Oct. 22 — MINERSVILLE — You can take the daughter out of the coalfield, it is sometimes said, but you can’t take the coalfield out of the daughter.

That there is some truth to the old adage was evident Thursday night when Pottsville native Megan J. Brennan spoke to Mountaineer Fire Company No. 1 in Minersville.

Brennan, the first and so far only woman to hold the title of U.S. postmaster general, ran an independent agency with 630,000 employees delivering mail to 163 million homes and businesses six days a week. week.

But when she began her hour-long lecture at the invitation of the Minersville Historical Society, Brennan called the fire company the “hosie.”

“I can tell you that I was in a lot of pantyhose in my day, and it certainly won’t be the last,” she said to the delight of the 50 or so people in attendance. “My dad and my brother Kevin were members of the Good Intent Fire Company in Pottsville, so we had a lot of family events at the hosie.”

Brennan, who led the Postal Service from November 2014 to February 2020, was the 74th postmaster general in an agency that began in 1775 – the year before the Declaration of Independence was signed.

At the insistence of her father, postman Jeremiah “Jerry” Brennan, she took the employment test and started as a letter carrier in Lancaster fresh out of Immaculata College in Chester County.

She rose through the ranks, including a stint at Gus Yatron’s Post Office in Reading, to Vice President and Director of Operations before being appointed Postmaster General. She worked for the postal service for 34 years.

The audience erupted in applause at the mention that Brennan was the first female postmaster general and, she predicted, not the last.

“I come from the workplace,” she said. “It sent the message that the Postal Service is growing its leaders.”

Coal region values

Brennan, who lives near Pittsburgh, was among seven children who grew up in a home on West Norwegian Street.

“When I look back on my career and upbringing, what resonates is the importance of family, friends and faith,” she said.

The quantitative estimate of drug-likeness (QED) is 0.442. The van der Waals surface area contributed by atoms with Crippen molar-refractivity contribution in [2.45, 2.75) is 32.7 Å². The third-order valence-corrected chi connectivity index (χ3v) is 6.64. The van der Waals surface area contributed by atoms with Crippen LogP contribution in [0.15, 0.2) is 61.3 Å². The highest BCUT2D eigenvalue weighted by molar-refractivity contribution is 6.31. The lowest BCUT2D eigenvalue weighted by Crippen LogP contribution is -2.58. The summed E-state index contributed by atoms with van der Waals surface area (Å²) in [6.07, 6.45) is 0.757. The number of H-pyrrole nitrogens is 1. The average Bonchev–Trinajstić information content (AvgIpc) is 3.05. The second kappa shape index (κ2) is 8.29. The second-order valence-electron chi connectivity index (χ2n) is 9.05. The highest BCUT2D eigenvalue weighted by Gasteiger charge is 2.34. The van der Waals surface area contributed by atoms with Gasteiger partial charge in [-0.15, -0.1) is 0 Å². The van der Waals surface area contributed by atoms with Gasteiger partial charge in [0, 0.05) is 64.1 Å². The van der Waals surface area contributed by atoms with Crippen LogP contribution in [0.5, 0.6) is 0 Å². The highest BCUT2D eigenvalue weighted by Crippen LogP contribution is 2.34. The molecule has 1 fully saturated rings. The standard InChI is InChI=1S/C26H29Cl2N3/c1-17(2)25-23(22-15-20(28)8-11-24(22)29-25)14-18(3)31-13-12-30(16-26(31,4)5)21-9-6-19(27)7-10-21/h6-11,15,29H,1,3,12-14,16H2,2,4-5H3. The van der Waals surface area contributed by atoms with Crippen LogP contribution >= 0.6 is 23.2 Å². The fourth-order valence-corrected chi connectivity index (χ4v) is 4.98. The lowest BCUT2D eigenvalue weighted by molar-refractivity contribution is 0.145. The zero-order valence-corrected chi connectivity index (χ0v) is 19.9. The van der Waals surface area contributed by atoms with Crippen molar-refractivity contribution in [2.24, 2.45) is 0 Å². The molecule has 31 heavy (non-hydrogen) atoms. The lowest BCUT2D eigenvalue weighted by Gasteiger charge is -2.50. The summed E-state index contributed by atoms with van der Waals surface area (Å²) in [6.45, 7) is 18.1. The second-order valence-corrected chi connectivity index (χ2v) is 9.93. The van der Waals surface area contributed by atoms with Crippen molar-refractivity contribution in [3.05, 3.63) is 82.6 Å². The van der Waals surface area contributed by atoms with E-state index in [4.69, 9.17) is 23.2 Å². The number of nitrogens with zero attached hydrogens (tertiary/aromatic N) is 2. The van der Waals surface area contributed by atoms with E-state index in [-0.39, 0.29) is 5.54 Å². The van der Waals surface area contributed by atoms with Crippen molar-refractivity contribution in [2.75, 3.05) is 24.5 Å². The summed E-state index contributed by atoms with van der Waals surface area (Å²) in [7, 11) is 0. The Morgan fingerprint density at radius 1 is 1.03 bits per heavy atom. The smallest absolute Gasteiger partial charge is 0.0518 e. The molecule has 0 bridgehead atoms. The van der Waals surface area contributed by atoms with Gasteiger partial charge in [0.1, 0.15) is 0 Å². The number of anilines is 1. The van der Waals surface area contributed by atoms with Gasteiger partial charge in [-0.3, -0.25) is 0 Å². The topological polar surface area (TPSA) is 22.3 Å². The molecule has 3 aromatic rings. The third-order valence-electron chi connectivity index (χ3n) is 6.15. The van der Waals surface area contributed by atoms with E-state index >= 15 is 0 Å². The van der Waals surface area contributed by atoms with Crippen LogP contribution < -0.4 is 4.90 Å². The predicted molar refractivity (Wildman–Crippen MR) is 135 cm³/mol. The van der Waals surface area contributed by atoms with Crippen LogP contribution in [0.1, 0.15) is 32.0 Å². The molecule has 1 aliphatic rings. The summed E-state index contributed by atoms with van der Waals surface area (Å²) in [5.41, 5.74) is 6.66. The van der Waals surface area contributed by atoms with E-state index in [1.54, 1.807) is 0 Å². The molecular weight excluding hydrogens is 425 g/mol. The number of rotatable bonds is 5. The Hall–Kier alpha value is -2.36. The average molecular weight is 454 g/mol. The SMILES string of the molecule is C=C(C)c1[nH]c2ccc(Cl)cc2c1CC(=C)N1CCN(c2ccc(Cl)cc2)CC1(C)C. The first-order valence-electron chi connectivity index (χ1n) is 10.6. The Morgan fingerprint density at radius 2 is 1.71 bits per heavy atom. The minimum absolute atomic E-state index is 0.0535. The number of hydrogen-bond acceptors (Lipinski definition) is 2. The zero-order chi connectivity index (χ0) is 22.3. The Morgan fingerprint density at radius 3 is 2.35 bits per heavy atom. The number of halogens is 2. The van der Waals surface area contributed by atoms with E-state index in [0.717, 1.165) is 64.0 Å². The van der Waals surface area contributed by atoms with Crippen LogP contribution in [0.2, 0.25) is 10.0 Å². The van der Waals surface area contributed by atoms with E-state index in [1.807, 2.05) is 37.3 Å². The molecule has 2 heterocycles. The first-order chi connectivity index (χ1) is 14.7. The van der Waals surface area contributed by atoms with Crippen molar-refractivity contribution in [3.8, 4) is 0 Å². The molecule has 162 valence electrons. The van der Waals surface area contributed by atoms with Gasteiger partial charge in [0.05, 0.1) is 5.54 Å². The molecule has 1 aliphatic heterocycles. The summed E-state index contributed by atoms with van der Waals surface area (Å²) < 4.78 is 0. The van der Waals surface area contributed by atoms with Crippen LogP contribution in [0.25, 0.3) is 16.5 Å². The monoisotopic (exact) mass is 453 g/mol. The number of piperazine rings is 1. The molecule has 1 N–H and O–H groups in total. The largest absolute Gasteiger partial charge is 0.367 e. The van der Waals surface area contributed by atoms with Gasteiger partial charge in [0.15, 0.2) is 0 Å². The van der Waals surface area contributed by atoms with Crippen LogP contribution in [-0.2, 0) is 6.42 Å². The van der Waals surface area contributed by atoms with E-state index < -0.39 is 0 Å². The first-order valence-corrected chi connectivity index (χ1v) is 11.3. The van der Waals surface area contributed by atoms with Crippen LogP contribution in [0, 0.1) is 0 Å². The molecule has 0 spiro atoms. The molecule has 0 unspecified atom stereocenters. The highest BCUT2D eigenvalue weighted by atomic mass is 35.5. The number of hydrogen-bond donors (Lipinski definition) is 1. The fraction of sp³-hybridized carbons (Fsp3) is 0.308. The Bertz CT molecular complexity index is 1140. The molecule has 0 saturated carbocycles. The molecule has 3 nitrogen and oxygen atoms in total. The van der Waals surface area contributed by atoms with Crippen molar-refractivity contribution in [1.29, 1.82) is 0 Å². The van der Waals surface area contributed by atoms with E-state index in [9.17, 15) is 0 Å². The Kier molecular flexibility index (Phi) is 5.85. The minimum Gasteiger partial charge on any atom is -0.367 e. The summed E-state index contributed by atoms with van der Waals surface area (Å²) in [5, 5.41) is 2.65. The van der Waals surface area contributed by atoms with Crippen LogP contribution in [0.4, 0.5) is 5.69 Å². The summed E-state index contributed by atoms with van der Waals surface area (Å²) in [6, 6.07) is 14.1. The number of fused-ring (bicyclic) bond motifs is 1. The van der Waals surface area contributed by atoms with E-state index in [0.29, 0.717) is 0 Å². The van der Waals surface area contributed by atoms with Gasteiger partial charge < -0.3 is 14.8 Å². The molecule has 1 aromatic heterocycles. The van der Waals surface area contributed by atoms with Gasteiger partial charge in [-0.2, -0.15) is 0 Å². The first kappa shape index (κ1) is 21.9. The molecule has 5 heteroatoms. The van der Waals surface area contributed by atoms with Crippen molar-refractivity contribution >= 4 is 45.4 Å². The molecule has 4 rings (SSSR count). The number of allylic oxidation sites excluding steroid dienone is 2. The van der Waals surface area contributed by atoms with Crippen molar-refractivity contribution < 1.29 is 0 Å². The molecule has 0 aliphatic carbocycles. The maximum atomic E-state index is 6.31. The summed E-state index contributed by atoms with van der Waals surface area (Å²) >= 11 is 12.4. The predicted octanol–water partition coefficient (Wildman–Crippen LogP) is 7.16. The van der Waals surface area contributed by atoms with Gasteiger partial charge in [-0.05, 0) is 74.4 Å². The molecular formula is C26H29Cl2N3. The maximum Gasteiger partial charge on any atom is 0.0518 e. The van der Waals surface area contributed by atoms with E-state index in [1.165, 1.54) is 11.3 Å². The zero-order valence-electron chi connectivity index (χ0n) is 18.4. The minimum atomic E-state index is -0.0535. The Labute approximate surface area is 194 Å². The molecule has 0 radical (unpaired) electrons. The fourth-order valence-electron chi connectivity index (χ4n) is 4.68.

Her work ethic was weaned early on when, as a child, she delivered the Sunday Philadelphia Bulletin in her neighborhood.

“My parents worked, my siblings worked,” she said. “And what I also remember about growing up in the coal country is not only appreciating the value of hard work, but loyalty to a company, whether it’s the postal service, the County Courthouse, PennDOT, or Guers Dairy.”

Throughout her career, she carried her father’s advice: “Know the mail, know the people”.

There was, apparently, significant sibling rivalry in the Brennan household of three boys and four girls.

“My siblings were my fiercest competitors,” she said, “and my teammates forever.”

Teamwork was a lesson learned at Nativity BVM High School, where she excelled in women’s basketball and softball.

She was part of the Nativity team that won the PIAA Class A State Championship in 1978. She scored over 1,000 points during her basketball career.

She was named Top Female Athlete and Most Outstanding Female Athlete, and is a member of the Allen-Rogowicz Chapter of the Pennsylvania Sports Hall of Fame.

The sport leaves a mark on those who practice it, she suggested.

“When I’m in a meeting,” Brennan said, “I can usually pick out the women who’ve been in sports.”

An inspiring life

During a Q&A, Brennan shared a tender moment about her father the day she was sworn in as postmaster general.

Sitting at his daughter’s desk in Washington, Jerry Brennan leaned back and said, “Now that’s how it should have been.”

An avid reader and history buff, Brennan asked the audience if they could name the two postmaster presidents.

Right away, someone yelled, correctly, “Abraham Lincoln.” The other, she said, was Harry S. Truman.

It was inevitable that a Pottsville woman who ran the nation’s largest retail network – 34,000 offices and $70 billion in annual revenue – would be seen as a role model.

Dr. Irvil Kear, president of the Minersville Historical Society, asked Brennan if she considered herself a role model for women.

“When I was in college, there were only three things women could hope for,” teaching, nursing and secretarial work, said Kear, the first woman to chair the Schuylkill County Development Corp. .

“Yeah, especially young women,” Brennan replied. “I have four nieces, and they have more opportunities than me, which is normal.”

Sherrill Brennan, a good friend but not a relative, regaled Brennan as an inspiration to women.

“A small-town girl, working really hard and reaching the top,” she said, “is an incredible role model for all of us.”

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